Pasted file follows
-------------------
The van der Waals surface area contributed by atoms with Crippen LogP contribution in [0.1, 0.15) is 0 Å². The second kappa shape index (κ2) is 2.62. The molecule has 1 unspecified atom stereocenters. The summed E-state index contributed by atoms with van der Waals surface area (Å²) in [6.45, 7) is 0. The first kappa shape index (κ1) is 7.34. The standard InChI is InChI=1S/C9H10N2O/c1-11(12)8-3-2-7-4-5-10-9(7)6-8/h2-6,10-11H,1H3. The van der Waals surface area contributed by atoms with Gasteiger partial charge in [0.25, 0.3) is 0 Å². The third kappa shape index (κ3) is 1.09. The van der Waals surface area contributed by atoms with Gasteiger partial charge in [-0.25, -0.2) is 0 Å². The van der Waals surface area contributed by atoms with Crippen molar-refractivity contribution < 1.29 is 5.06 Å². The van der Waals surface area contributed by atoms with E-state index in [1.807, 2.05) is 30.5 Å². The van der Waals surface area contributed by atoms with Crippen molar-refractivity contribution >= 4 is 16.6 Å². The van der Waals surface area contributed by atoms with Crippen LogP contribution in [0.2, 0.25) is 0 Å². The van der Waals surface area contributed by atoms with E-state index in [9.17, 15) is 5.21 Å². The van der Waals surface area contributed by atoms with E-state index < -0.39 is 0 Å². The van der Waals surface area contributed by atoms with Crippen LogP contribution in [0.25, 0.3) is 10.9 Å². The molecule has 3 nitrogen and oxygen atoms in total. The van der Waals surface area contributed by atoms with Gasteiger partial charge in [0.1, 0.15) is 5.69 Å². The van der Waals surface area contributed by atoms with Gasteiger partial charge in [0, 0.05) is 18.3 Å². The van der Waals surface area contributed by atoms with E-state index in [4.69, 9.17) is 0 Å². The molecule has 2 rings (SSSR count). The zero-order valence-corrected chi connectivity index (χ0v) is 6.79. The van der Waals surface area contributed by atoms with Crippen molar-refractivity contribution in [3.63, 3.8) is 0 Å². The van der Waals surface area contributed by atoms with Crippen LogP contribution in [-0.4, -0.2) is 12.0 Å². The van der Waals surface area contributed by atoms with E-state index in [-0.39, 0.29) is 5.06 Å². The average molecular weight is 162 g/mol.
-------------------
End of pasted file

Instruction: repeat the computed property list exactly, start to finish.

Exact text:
The van der Waals surface area contributed by atoms with Crippen LogP contribution in [0.1, 0.15) is 0 Å². The second kappa shape index (κ2) is 2.62. The molecule has 1 unspecified atom stereocenters. The summed E-state index contributed by atoms with van der Waals surface area (Å²) in [6.45, 7) is 0. The first kappa shape index (κ1) is 7.34. The standard InChI is InChI=1S/C9H10N2O/c1-11(12)8-3-2-7-4-5-10-9(7)6-8/h2-6,10-11H,1H3. The van der Waals surface area contributed by atoms with Gasteiger partial charge in [0.25, 0.3) is 0 Å². The third kappa shape index (κ3) is 1.09. The van der Waals surface area contributed by atoms with Gasteiger partial charge in [-0.25, -0.2) is 0 Å². The van der Waals surface area contributed by atoms with Crippen molar-refractivity contribution < 1.29 is 5.06 Å². The van der Waals surface area contributed by atoms with E-state index in [1.807, 2.05) is 30.5 Å². The van der Waals surface area contributed by atoms with Crippen molar-refractivity contribution >= 4 is 16.6 Å². The van der Waals surface area contributed by atoms with Crippen LogP contribution in [0.2, 0.25) is 0 Å². The van der Waals surface area contributed by atoms with E-state index in [9.17, 15) is 5.21 Å². The van der Waals surface area contributed by atoms with E-state index < -0.39 is 0 Å². The van der Waals surface area contributed by atoms with Crippen LogP contribution in [0.25, 0.3) is 10.9 Å². The molecule has 3 nitrogen and oxygen atoms in total. The van der Waals surface area contributed by atoms with Gasteiger partial charge in [0.1, 0.15) is 5.69 Å². The van der Waals surface area contributed by atoms with Gasteiger partial charge in [0, 0.05) is 18.3 Å². The van der Waals surface area contributed by atoms with E-state index in [4.69, 9.17) is 0 Å². The molecule has 2 rings (SSSR count). The zero-order valence-corrected chi connectivity index (χ0v) is 6.79. The van der Waals surface area contributed by atoms with Crippen molar-refractivity contribution in [3.63, 3.8) is 0 Å². The van der Waals surface area contributed by atoms with Crippen LogP contribution in [-0.4, -0.2) is 12.0 Å². The van der Waals surface area contributed by atoms with E-state index in [-0.39, 0.29) is 5.06 Å². The average molecular weight is 162 g/mol.